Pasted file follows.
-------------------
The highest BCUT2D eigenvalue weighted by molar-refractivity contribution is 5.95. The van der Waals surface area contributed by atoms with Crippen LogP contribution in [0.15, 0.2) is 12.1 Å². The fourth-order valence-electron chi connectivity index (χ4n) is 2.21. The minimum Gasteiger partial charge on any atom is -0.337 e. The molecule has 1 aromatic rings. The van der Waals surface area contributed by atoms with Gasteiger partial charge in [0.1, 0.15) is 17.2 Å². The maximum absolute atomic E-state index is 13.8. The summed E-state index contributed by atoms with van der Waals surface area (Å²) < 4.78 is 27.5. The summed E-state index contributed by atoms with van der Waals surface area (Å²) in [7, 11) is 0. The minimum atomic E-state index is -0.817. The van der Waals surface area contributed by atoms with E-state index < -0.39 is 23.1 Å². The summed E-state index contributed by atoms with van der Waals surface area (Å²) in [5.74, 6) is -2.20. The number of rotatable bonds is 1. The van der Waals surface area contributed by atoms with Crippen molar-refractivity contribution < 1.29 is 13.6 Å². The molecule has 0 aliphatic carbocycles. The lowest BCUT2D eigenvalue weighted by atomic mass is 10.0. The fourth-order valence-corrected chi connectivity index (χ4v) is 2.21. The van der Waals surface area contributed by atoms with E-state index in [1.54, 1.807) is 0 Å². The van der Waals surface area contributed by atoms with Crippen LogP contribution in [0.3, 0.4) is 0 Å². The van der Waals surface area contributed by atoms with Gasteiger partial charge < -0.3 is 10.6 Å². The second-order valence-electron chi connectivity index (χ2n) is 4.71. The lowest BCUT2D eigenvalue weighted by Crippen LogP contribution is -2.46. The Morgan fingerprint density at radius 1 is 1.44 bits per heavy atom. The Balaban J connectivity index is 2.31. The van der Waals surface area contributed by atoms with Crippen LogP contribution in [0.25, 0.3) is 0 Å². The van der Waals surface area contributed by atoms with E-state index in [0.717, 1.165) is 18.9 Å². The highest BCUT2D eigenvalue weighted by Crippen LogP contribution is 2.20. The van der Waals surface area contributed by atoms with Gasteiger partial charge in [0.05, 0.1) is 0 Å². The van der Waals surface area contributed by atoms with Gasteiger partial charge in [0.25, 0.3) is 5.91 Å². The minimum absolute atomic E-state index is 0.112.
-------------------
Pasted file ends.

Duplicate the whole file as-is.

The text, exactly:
The highest BCUT2D eigenvalue weighted by molar-refractivity contribution is 5.95. The van der Waals surface area contributed by atoms with Crippen LogP contribution in [0.15, 0.2) is 12.1 Å². The fourth-order valence-electron chi connectivity index (χ4n) is 2.21. The minimum Gasteiger partial charge on any atom is -0.337 e. The molecule has 1 aromatic rings. The van der Waals surface area contributed by atoms with Gasteiger partial charge in [0.1, 0.15) is 17.2 Å². The maximum absolute atomic E-state index is 13.8. The summed E-state index contributed by atoms with van der Waals surface area (Å²) < 4.78 is 27.5. The summed E-state index contributed by atoms with van der Waals surface area (Å²) in [7, 11) is 0. The minimum atomic E-state index is -0.817. The van der Waals surface area contributed by atoms with E-state index < -0.39 is 23.1 Å². The summed E-state index contributed by atoms with van der Waals surface area (Å²) in [5.74, 6) is -2.20. The number of rotatable bonds is 1. The van der Waals surface area contributed by atoms with Crippen molar-refractivity contribution < 1.29 is 13.6 Å². The molecule has 0 aliphatic carbocycles. The lowest BCUT2D eigenvalue weighted by atomic mass is 10.0. The fourth-order valence-corrected chi connectivity index (χ4v) is 2.21. The van der Waals surface area contributed by atoms with E-state index in [1.54, 1.807) is 0 Å². The van der Waals surface area contributed by atoms with Crippen LogP contribution in [0.3, 0.4) is 0 Å². The van der Waals surface area contributed by atoms with Gasteiger partial charge < -0.3 is 10.6 Å². The second-order valence-electron chi connectivity index (χ2n) is 4.71. The lowest BCUT2D eigenvalue weighted by Crippen LogP contribution is -2.46. The Morgan fingerprint density at radius 1 is 1.44 bits per heavy atom. The Balaban J connectivity index is 2.31. The van der Waals surface area contributed by atoms with Crippen LogP contribution in [0.25, 0.3) is 0 Å². The van der Waals surface area contributed by atoms with E-state index in [0.717, 1.165) is 18.9 Å². The highest BCUT2D eigenvalue weighted by Crippen LogP contribution is 2.20. The van der Waals surface area contributed by atoms with Gasteiger partial charge in [0.05, 0.1) is 0 Å². The van der Waals surface area contributed by atoms with Gasteiger partial charge in [0.25, 0.3) is 5.91 Å². The minimum absolute atomic E-state index is 0.112.